Caution Born of Necessity, Giclee on Canvas, Limited to 125, Dimensions: 23" x 14", Published 2014.
Plains Indian life was not the idyllic at-peace-with-the-world existence some romanticists would like us to believe. The Indian lived with constant exposure to the elements, to hunger and privation and the less-than-tender mercies of enemy neighbors. Like the wild animals among whom he lived and from whom he took careful lessons in survival, he developed a strong sense of watchfulness, of caution.
As a storyteller, Terpning is able to use the simple task of getting water as a vivid example of the tenuous nature of Plains Indian life. As an artist, the water provides Terpning with the ability to create a great abstract form that leaps out from this work, driven by the cool reflections of the river and the man leaning hesitantly forward. His reflection in the water and that of his horse, form a part of that dynamic shape. The slight touches of light upon the horse make this vivid work complete.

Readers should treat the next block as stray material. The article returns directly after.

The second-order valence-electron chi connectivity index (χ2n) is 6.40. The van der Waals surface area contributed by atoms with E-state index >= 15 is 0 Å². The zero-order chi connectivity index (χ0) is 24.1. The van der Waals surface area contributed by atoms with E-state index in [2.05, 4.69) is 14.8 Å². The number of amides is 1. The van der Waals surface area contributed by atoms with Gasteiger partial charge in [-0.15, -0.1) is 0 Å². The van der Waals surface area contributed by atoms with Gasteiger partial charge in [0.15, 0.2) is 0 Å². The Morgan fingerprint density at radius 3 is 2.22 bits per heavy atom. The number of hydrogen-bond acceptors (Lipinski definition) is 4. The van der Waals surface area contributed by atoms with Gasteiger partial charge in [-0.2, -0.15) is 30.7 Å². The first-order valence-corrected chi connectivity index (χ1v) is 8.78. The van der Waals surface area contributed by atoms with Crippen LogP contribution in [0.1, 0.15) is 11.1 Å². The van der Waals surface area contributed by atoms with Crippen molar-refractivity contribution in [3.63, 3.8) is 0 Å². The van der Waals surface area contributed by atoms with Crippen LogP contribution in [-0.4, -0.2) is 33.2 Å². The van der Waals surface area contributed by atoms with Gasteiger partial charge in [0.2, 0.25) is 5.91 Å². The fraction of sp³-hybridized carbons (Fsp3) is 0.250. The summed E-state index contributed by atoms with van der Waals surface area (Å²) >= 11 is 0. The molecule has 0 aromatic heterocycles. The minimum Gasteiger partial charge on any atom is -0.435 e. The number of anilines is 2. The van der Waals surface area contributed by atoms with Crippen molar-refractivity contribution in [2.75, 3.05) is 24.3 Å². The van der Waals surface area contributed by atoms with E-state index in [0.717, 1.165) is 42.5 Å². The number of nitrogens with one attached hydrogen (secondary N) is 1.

MEET HOWARD TERPNING When Howard Terpning’s paintbrush touches the canvas, there is a profound commitment behind its spirit, a vital force that drives the originality of each painting with a heartfelt purpose. The compassion, strength, and vulnerability that radiates from the canvas is not only a testament to his skills, but a reflection of the artist, and the man himself. Terpning has become one of the most lauded painters of Western art today and is considered by many a national treasure. He is amongst the rare group of artists to see his work sell for over a million dollars in his lifetime. This is not only a rating of the mastery of his skills as an artist, but of his employment of them to allow the viewer to experience the deep respect for people and nature that drives his art. Born in Illinois and educated at the Chicago Academy of Fine Arts and the American Academy of Art, Terpning first gained attention through his advertising and editorial illustrations. His vision became the force behind such classic movie posters as “The Sound of Music”, “Dr. Zhivago”, and the 1967 re-issue of “Gone with the Wind”. Always a Marine, Terpning answered the call again, making combat patrols around Da Nang with a camera and sketch pad for the Corps in Vietnam during 1967, but his love of the West and Native American traditions fueled his transition to fine art. He has become known as the Storyteller of the Native American because of his devotion and respect for the Plains Indian. The late Fred A. Myers, director of the Gilcrease Museum, said of Terpning, “He is simply the best and best-known artist doing Western subjects at this point. He is among a very small group of painters of the West in the late 20th century whose art will still be hanging in museums and appreciated a hundred years from now.” His work has been exhibited around the world and collected in museums including the Autry National Center, the Phoenix Museum, and the Booth Western Art Museum, along with many of the most prestigious private collections today.
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